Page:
Churches & Religious Sites

PARISH CHURCH OF ST. CATHERINE - ŻURRIEQ

24, Misrah ir-Repubblika, Żurrieq, ZRQ 1011, Malta

Parish Church of St. Catherine - Żurrieq

The Żurrieq Parish Church is one of the oldest churches found in the Maltese Islands. In fact, when in 1436 Bishop Senatore de Mello was commissioned to do an inventory of the parish churches found in Malta, in his texts he referred to a cappella di lu Zurrico (Zarb & Buhagiar, 1978). Adjacent to the church, there was a cemetery with a chapel dedicated to Saint Peter. Even though the church already existed before 1436, the first description of this church can be found in a report dating back to 1575, compiled by Mons. Pietro Dusina (Mangion & Zerafa, 1989). 

Due to the continuous increase in population in the early 17th century, it was concluded that a new parish church was needed in order to accommodate all the locals' religious obligations (Mangion & Zerafa, 1989). It was around 1630, when Rev. Antonio Demos, who at that time was the parish priest of Żurrieq, started to plan for the building of a new church. It was decided to pull down both the old church of Saint Catherine as well as the church of Saint Peter so as to make space for the new church to be built. The project started in 1632-1633 under the leadership of Dun Matteolo Saliba, who was also the architect of the new church. The project took 25 years to be completed. In the first year, the building of the church proceeded at a very quick pace. In fact, by September of 1634, the nave was practically ready and it started to be utilized as a church. It is also said that the people of Żurrieq worked on a voluntary basis in the building of the new church (Zarb & Buhagiar, 1978). The building of the church was completed in 1658 and during the visit of the Bishop Mons. Balaguer, it was described as being the finest on the island (Mangion & Zerafa, 1986).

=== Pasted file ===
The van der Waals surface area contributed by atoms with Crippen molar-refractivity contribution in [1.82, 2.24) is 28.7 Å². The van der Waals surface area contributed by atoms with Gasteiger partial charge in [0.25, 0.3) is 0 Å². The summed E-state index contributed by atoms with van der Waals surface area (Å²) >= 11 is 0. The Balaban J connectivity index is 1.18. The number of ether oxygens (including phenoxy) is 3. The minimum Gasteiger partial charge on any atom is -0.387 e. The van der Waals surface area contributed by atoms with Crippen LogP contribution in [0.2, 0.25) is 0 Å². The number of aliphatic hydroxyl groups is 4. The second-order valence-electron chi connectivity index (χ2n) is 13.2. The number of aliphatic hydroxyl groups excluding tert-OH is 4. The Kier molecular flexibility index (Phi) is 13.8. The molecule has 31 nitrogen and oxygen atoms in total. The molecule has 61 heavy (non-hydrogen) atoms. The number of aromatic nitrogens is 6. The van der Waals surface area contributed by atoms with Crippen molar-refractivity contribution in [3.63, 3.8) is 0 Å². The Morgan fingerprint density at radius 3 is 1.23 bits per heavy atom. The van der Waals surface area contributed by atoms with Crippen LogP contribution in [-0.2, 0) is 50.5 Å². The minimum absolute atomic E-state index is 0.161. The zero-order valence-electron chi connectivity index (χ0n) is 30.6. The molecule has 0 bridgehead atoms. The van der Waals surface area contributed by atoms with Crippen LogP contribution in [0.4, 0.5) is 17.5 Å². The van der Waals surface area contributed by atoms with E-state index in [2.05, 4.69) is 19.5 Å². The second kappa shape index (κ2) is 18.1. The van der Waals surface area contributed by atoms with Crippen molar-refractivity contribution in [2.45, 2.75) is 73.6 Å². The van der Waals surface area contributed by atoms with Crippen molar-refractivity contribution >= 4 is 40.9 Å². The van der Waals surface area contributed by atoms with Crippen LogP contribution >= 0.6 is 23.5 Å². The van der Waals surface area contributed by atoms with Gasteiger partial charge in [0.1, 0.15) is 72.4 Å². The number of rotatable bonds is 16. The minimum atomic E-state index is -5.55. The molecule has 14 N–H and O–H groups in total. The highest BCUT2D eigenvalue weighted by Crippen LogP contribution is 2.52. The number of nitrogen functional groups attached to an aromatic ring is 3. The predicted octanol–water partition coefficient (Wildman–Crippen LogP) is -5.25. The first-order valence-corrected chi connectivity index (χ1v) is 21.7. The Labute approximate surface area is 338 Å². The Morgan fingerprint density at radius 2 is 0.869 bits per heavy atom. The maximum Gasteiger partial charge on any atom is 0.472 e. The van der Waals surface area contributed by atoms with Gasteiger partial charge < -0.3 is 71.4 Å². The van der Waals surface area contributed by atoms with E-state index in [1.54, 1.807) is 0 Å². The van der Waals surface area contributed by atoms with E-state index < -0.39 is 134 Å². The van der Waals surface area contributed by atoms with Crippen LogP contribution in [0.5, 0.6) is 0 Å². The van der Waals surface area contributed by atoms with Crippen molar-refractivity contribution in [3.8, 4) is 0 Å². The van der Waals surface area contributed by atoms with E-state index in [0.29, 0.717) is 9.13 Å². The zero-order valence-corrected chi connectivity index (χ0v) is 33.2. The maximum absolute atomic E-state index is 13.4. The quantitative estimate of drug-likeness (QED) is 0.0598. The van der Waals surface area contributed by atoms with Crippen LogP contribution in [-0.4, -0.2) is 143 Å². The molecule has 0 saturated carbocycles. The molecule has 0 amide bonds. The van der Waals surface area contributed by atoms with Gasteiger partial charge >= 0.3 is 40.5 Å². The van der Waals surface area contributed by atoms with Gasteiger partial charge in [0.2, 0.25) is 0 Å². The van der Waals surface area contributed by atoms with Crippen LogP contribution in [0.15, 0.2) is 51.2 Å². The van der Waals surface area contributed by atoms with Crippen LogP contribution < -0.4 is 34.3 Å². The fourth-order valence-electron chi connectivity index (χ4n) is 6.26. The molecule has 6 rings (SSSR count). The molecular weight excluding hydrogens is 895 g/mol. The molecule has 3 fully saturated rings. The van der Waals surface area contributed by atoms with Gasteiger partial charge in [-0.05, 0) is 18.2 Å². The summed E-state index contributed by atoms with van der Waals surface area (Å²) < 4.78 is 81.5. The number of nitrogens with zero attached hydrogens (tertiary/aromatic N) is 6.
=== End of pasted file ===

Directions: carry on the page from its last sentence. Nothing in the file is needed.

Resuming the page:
A few years after the completion of the church (precisely in 1676) there was an outbreak of plague in Malta. A cherished tradition holds that Fra Mattia Preti, who owned a summer residence at Żurrieq, took shelter precisely in this village when Malta, especially Valletta (being in the Harbour area), was infested by plague. However, this story was never confirmed by historical evidence and what is known for sure about Mattia Preti's affinity with Żurrieq, are the masterpieces which are still present and taken care of, at the parish church at Żurrieq (Mangion & Spike, 1998).

The parish church's collection of Mattia Preti's paintings consists of eight masterpieces, which also include the altarpiece which shows the Madonna of the Rosary. This painting was lost during the air raids of the Second World War. The other paintings commissioned to Mattia Preti include the Martyrdom of Saint Stephen, Martyrdom of Saint Andrew, Martyrdom of Saint Catherine of Alexandria, Eternal Father, The Visitation of the Virgin to Saint Elizabeth, Saint Roque, Blaise, Dominic and Nicholas of Tolentino as well as the painting of Our Lady of Graces (Mangion & Spike, 1998).

Source: www.zurrieqparish.org

 

Coordonnées

  • Contact: Zurrieq Parish
  • Téléphone: +356 21642010
  • Fax: +356 21641184

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